Today’s Top Story
House heads for recess with Affordable Care Act repeal in the air.
The U.S. House of Representatives left for a 2-week recess yesterday not substantially closer to advancing a healthcare bill to replace the Affordable Care Act (ACA). Although House Speaker Paul Ryan (R-Wis.) pointed to an amendment that would marginally curb premium increases as a sign of progress, a comprehensive package to supersede the ACA lies out of reach as conservatives and moderates within the Republican numbers remain at odds over the terms of a repeal, the Associated Press reports. To assuage the Freedom Caucus wing in the wake of the collapse of the initial repeal-and-replace legislation, the Trump White House proposed waiving mandates on states for coverage of preexisting conditions and care categories such as substance abuse treatment, while some other Republicans share Democrats’ objections to such changes to the ACA on the grounds that they would drop or exclude large numbers of individuals from insurance coverage and access to health care.
Study: What factors are linked to mortality following THA and TKA?
A study conducted in the United Kingdom and published in the April 5 issue of The Journal of Bone & Joint Surgery (JBJS) examines factors linked to mortality after primary total hip arthroplasty (THA) and total knee arthroplasty (TKA) for osteoarthritis (OA). The researchers reviewed registry data on 332,734 THA patients and 384,291 TKA patients. Overall, they found that the main causes of death were malignant neoplasms, followed by circulatory system disorders, respiratory system disorders, and digestive system diseases. During the first 90 days after surgery, they found that the primary cause of death was ischemic heart disease. They also noted an elevated risk of death from circulatory, respiratory, and digestive system-related causes within 90 days postoperative, compared with 91 days to 1 year postoperative.
Read the abstract…
Study: Recent years have seen reduction in use of advanced imaging.
Findings published in the April issue of the journal Health Affairs suggest an overall reduction in the use of advanced imaging since 2008-2009. The research team drew data from Medicare Part B databases, and calculated utilization rates per 1,000 enrollees for all advanced imaging modalities, as well as professional component relative value unit (RVU) rates per 1,000 beneficiaries for all imaging modalities. They found that utilization rates and RVU rates grew substantially until 2008 and 2009, respectively, and then began to decrease, followed by a downward trend through 2014.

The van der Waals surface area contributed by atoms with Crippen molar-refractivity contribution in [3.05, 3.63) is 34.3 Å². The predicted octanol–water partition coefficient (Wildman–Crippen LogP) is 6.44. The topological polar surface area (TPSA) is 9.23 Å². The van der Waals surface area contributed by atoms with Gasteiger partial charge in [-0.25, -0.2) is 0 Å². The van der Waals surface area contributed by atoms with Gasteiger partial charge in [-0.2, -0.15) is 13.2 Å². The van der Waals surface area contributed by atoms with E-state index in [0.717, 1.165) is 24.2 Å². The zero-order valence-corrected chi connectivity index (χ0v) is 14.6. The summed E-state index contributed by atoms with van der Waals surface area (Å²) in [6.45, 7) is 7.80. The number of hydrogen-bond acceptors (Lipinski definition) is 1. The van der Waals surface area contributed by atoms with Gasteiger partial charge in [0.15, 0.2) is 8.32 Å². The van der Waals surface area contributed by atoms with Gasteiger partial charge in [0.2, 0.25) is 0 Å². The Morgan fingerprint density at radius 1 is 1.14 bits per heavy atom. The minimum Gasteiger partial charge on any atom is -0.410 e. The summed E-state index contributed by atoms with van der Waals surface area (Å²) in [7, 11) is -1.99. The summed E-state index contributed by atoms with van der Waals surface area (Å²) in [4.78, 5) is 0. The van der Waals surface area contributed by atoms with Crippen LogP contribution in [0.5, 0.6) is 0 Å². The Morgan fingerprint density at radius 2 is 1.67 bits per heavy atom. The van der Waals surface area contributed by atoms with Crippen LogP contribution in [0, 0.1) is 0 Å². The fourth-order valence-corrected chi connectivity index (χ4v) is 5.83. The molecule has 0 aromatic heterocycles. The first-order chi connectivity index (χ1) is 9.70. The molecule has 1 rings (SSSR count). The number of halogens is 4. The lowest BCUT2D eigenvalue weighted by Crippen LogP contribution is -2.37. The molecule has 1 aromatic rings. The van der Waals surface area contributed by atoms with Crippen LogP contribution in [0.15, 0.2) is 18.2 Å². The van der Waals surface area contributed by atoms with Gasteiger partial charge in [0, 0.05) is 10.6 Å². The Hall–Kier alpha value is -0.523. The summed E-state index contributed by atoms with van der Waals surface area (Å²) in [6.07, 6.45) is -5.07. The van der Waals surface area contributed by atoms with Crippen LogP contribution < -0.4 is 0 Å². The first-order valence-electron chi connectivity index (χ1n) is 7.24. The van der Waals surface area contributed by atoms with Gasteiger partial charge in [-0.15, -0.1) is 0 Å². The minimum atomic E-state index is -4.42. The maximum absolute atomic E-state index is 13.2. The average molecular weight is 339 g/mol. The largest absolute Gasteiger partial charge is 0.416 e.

Read the abstract…
Study: How do interscalene block and injectable liposomal bupivacaine compare for shoulder arthroplasty?
A study published in the April 5 JBJS compares the use of interscalene block and injectable liposomal bupivacaine in shoulder arthroplasty procedures. The authors conducted a randomized, controlled trial of 78 patients who received interscalene brachial plexus blockade treatment and 78 patients who received bupivacaine liposome injectable suspension treatment. During the first 24 hours after surgery, they found that the mean total postoperative opioid consumption was 14.8 ±11.3 morphine equivalent units in the blockade group and 14.4 ±16.8 morphine equivalent units in the suspension group. In addition, they found that mean visual analog scale (VAS) pain score was significantly lower in the blockade group than in the suspension group at 0 hours and 8 hours postoperative, but not at 16 hours postoperatively At 24 hours, VAS pain scores were significantly higher in the blockade group than in the suspension group.
Read the abstract…
How accurate is the NSQIP Surgical Risk Calculator?
The writers of an article published in the Journal of the American College of Surgeons argue that published studies questioning validation of the American College of Surgeons National Surgical Quality Improvement Program (NSQIP) Surgical Risk Calculator (SRC) “should not be misunderstood as disqualifying the SRC as an accurate and appropriate tool for its intended purpose of providing a general purpose risk calculator, applicable across many surgical domains, using easily understood and generally available predictive information.” The writers state that large, internal evaluations have demonstrated good accuracy for the SRC, while external validations are often inconsistent “and tend to favor a conclusion of inadequate performance.”
Read the abstract…
Aetna announced yesterday that it plans to stop selling individual policies both on and off Iowa’s ACA exchange in 2018, reports Modern Healthcare. This change—which follows Wellmark Blue Cross and Blue Shield’s announcement that it will exit the state’s individual market next year—means that thousands of Iowa residents will need to switch to a different health insurer. An Aetna spokesperson cited “financial risk and an uncertain outlook for the marketplace” as prompting the decision. According to Cynthia Cox, an associate director at the Kaiser Family Foundation, five Iowa counties may be left with just two health insurers—Medica and Gunderson, while Medica may be the only health insurer in the rest of Iowa’s 99 counties.
Read more…(registration may be required)
Last call: Political Action Committee of the AAOS.
April 9 is the last day to submit your application for a position on the Political Action Committee (PAC) of the AAOS (one resident-at-large opening). This committee promotes political action activities and participation among orthopaedic surgeons and prioritizes PAC campaign contributions to candidates. Applicants for this position must be PGY-3 or PGY-4 resident members.
Learn more and submit your application…(member login required)